Linklaters’ Australian ally, Allens, has launched a legal tech accelerator that is primarily focused on finding solutions to two problem areas: improving the contracting process; and risk assessment and compliance.
The new accelerator, which joins a growing number of legal tech engagement programmes at firms across the world, is called Auctus, and will help startups through a combination of expert advice and ‘facilitated access’ to the firm’s network. The project will also be supported by startup accelerator Collective Campus.
The accelerator will be delivered remotely where possible and go for a total of eight weeks. And they are looking for applicants right now, (see below).
Unlike some incubators, Allens has come out with two clear areas that they want to focus on, although they have said they will also welcome startups with other focus areas. And it’s interesting to see how they have described the two key areas they are looking at:
Challenge one: Contract creation and management
‘Legal contracts are static, highly manual to create and manage, and difficult to analyse at scale. This creates difficulties for law firms and clients alike in both managing existing contracts effectively and making sure their legal agreements are the best they can be, for all parties and stakeholders.
We’re interested in solutions that can help us enhance contract management, reduce manual work and decrease time spent creating contracts.
Such solutions may include, but not be limited to, data analytics, machine learning and artificial intelligence (AI), data management, blockchain, natural language processing (NLP), application programming interfaces (API), algorithm-driven automation and reporting applications.’
Challenge two: Risk assessment, management and compliance
‘There is increasing demand among businesses for detailed advice on risk exposure and compliance response. However, there are significant technical and operational barriers to identifying, assessing and prioritising risks, and setting and simplifying compliance controls, as part of a risk management framework. Similarly, businesses find it difficult to both operationalise and culturally embed these practices and mindsets.
We’re interested in solutions that can help us support our clients in understanding their risk and compliance issues and embedding processes for ongoing management.
Such solutions may include, but are not limited to, data analytics, machine learning and artificial intelligence, data management, natural language processing (NLP), reporting and enterprise risk management (ERM) applications.’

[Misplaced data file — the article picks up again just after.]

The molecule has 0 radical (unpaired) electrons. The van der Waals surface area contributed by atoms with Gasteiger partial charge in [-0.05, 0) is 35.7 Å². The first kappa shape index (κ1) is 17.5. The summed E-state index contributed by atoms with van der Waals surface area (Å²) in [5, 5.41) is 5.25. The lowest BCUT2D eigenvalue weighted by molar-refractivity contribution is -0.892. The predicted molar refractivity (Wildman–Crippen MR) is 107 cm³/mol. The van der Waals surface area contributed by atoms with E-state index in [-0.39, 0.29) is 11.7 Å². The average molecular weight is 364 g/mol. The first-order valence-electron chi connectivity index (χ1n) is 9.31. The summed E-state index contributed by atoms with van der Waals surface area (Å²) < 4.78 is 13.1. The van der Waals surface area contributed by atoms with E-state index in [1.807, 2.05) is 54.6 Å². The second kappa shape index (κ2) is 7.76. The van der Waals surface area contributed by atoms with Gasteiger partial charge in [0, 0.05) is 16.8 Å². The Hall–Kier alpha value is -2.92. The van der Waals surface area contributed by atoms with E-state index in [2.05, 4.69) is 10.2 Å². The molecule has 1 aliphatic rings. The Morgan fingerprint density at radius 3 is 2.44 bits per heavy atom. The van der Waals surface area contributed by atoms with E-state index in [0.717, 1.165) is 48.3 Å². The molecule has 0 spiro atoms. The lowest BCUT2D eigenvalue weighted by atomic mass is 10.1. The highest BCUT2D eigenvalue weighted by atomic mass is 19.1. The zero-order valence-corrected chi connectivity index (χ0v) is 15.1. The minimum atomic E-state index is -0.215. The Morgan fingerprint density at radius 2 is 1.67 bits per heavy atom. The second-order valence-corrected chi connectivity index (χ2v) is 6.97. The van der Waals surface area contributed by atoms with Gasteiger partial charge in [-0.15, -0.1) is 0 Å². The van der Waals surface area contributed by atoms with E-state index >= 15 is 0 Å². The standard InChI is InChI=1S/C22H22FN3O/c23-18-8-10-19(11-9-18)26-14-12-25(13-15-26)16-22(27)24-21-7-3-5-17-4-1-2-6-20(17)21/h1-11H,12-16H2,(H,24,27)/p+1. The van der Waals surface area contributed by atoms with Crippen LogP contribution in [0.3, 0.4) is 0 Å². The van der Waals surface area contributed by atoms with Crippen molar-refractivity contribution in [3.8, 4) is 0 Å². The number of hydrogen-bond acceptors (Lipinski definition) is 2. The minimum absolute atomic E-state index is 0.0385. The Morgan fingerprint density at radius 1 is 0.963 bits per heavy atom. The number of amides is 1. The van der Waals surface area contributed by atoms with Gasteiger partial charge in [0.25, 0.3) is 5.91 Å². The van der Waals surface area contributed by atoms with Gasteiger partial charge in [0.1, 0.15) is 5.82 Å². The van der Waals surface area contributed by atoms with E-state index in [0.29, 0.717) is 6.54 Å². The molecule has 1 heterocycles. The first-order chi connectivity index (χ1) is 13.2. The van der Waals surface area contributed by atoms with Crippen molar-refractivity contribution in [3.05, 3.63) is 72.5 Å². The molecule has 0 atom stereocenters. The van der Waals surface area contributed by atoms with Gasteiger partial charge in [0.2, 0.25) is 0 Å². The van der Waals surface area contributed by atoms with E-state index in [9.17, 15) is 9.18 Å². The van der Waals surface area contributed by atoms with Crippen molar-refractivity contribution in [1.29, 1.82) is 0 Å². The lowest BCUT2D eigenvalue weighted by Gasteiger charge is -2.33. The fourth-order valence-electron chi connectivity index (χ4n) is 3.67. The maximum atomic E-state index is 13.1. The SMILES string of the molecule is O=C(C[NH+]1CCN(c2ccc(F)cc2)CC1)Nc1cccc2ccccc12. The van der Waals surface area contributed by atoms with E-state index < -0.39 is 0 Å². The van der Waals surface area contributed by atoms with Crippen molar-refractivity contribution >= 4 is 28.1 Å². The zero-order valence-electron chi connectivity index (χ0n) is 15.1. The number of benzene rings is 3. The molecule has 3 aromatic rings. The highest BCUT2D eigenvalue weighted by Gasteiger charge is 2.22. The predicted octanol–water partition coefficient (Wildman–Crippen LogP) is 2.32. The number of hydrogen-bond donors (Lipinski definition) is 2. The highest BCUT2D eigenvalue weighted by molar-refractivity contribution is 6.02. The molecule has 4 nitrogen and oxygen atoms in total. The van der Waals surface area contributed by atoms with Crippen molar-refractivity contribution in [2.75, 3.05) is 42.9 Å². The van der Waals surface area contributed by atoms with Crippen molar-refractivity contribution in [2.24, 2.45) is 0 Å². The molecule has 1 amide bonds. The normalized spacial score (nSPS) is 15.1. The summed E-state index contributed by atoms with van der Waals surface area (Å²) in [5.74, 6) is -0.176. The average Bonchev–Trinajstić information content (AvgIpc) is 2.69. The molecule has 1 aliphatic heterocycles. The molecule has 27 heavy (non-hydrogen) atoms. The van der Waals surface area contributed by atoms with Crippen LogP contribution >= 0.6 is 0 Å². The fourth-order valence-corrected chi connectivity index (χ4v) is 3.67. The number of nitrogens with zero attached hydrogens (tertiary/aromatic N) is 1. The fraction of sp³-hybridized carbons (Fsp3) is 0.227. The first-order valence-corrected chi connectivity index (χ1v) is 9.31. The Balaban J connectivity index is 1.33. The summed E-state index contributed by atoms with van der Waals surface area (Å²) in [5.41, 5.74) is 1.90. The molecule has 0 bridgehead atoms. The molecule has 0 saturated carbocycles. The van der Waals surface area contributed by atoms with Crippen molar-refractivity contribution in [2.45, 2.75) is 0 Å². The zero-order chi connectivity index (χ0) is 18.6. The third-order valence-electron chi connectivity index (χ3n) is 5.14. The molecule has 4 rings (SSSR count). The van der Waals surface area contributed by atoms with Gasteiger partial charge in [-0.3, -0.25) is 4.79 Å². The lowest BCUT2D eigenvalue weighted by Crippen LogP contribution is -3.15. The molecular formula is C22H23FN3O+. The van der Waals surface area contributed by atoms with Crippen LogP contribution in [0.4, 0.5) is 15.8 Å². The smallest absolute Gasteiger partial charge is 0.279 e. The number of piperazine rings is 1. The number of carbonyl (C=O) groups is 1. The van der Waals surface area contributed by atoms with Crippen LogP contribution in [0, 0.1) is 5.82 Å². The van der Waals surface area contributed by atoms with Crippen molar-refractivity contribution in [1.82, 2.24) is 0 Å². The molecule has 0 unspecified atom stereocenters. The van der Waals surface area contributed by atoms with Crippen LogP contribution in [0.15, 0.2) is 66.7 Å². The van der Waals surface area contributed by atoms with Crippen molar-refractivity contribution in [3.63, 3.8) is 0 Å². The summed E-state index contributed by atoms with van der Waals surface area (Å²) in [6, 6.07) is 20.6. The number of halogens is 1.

Anna Collyer, Partner and Head of Innovation at Allens, added: ‘We’re really excited by the prospect of building on our legal tech work by joining forces with startups in the legal tech space. We see enormous potential for the development of new legal tech products to add value to our business and the legal services industry.’
So, there you go. Now, you may ask: do we need more incubators, accelerators, and scale-up programmes? The answer is: yes, we do.
Why? Because they are, to put it simply, a win-win for all involved. They help foster a deeper engagement with legal tech applications that can actually move the dial inside law firms, and they allow legal tech companies to really learn what it is the lawyers actually want them to do and the real world challenges they need to solve.
New legal tech on one side of the street and lawyers on the other side, with a big gap in between the two, just slows things down. The more the two camps can build closer relationships, learn from each other, share know-how and ideas, the better the industry will be as a whole.
One additional point Artificial Lawyer would make is that in Allens’ application notes they stress that there is no obligation for the firm to use the software of the tech companies that join after those eight weeks are over – which is fair enough if we’re going to be legalistic about things – but, it’s sending the wrong message. The hope is that Allens does use the tech of the companies that join its programme on a lasting basis. Not all, for sure, but some.
They say: ‘Any ongoing engagement at the end of the eight-week programme is entirely at Allens’ discretion. Think of your time in the programme as an opportunity to further develop your product, build relationships and demonstrate what you can do, while benefiting from the education and perks.’
But, just running the accelerator for eight weeks and then saying bye-bye to all involved is missing an opportunity. Maybe it’s better to say that Allens really hopes to use the tech long-term and build lasting mutually beneficial relationships with several of the companies that join (albeit that they can’t guarantee that)?
Any road, it’s probably the legal thing getting in the way of good intentions. Looks like a great project with clear goals in mind.
If you’d like to apply, check out the details here.